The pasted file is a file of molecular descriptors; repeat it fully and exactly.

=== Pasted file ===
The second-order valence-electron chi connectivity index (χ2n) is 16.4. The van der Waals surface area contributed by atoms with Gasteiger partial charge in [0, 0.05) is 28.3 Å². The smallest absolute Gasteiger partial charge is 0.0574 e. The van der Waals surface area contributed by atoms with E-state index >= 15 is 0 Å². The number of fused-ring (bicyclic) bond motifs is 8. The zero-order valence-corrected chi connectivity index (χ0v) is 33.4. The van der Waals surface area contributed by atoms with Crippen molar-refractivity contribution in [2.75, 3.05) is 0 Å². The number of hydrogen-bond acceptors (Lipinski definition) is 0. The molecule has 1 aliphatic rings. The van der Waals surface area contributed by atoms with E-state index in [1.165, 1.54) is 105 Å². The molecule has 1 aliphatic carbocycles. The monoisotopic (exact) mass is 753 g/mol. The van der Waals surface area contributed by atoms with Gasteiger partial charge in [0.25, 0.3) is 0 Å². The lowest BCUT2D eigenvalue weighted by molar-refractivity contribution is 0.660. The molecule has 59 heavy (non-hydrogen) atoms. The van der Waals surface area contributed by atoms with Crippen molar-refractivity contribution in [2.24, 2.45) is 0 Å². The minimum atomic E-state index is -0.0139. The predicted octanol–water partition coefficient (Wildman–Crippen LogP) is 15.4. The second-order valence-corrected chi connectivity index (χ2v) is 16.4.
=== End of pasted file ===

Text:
The second-order valence-electron chi connectivity index (χ2n) is 16.4. The van der Waals surface area contributed by atoms with Gasteiger partial charge in [0, 0.05) is 28.3 Å². The smallest absolute Gasteiger partial charge is 0.0574 e. The van der Waals surface area contributed by atoms with E-state index >= 15 is 0 Å². The number of fused-ring (bicyclic) bond motifs is 8. The zero-order valence-corrected chi connectivity index (χ0v) is 33.4. The van der Waals surface area contributed by atoms with Crippen molar-refractivity contribution in [2.75, 3.05) is 0 Å². The number of hydrogen-bond acceptors (Lipinski definition) is 0. The molecule has 1 aliphatic rings. The van der Waals surface area contributed by atoms with E-state index in [1.165, 1.54) is 105 Å². The molecule has 1 aliphatic carbocycles. The monoisotopic (exact) mass is 753 g/mol. The van der Waals surface area contributed by atoms with Gasteiger partial charge in [0.25, 0.3) is 0 Å². The lowest BCUT2D eigenvalue weighted by molar-refractivity contribution is 0.660. The molecule has 59 heavy (non-hydrogen) atoms. The van der Waals surface area contributed by atoms with Crippen molar-refractivity contribution in [2.24, 2.45) is 0 Å². The minimum atomic E-state index is -0.0139. The predicted octanol–water partition coefficient (Wildman–Crippen LogP) is 15.4. The second-order valence-corrected chi connectivity index (χ2v) is 16.4.